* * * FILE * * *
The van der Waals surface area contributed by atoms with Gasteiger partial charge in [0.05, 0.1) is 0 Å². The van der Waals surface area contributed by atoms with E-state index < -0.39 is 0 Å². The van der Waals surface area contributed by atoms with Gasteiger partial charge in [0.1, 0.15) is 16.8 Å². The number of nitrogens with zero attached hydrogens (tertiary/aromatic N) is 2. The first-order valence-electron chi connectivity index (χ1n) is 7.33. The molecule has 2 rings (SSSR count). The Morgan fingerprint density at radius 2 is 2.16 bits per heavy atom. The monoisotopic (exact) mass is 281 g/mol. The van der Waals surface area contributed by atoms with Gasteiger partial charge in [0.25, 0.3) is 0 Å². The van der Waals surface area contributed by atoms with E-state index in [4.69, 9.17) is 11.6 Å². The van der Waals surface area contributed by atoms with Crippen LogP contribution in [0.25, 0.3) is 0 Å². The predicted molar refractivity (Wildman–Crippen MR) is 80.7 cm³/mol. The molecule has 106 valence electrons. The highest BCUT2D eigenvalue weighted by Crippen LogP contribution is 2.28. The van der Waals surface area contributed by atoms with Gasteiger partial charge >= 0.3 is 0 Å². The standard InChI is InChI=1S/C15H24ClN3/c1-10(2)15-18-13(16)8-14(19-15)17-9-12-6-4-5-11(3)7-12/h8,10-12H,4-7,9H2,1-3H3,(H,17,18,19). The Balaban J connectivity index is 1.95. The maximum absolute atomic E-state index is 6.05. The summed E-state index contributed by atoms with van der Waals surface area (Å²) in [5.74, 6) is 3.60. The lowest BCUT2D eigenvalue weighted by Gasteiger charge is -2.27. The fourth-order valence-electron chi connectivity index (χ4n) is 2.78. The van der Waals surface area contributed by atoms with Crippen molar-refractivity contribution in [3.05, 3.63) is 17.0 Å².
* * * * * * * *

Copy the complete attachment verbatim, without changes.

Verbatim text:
The van der Waals surface area contributed by atoms with Gasteiger partial charge in [0.05, 0.1) is 0 Å². The van der Waals surface area contributed by atoms with E-state index < -0.39 is 0 Å². The van der Waals surface area contributed by atoms with Gasteiger partial charge in [0.1, 0.15) is 16.8 Å². The number of nitrogens with zero attached hydrogens (tertiary/aromatic N) is 2. The first-order valence-electron chi connectivity index (χ1n) is 7.33. The molecule has 2 rings (SSSR count). The Morgan fingerprint density at radius 2 is 2.16 bits per heavy atom. The monoisotopic (exact) mass is 281 g/mol. The van der Waals surface area contributed by atoms with Gasteiger partial charge in [0.25, 0.3) is 0 Å². The van der Waals surface area contributed by atoms with E-state index in [4.69, 9.17) is 11.6 Å². The van der Waals surface area contributed by atoms with Crippen LogP contribution in [0.25, 0.3) is 0 Å². The predicted molar refractivity (Wildman–Crippen MR) is 80.7 cm³/mol. The molecule has 106 valence electrons. The highest BCUT2D eigenvalue weighted by Crippen LogP contribution is 2.28. The van der Waals surface area contributed by atoms with Gasteiger partial charge >= 0.3 is 0 Å². The standard InChI is InChI=1S/C15H24ClN3/c1-10(2)15-18-13(16)8-14(19-15)17-9-12-6-4-5-11(3)7-12/h8,10-12H,4-7,9H2,1-3H3,(H,17,18,19). The Balaban J connectivity index is 1.95. The maximum absolute atomic E-state index is 6.05. The summed E-state index contributed by atoms with van der Waals surface area (Å²) in [5.74, 6) is 3.60. The lowest BCUT2D eigenvalue weighted by Gasteiger charge is -2.27. The fourth-order valence-electron chi connectivity index (χ4n) is 2.78. The van der Waals surface area contributed by atoms with Crippen molar-refractivity contribution in [3.05, 3.63) is 17.0 Å².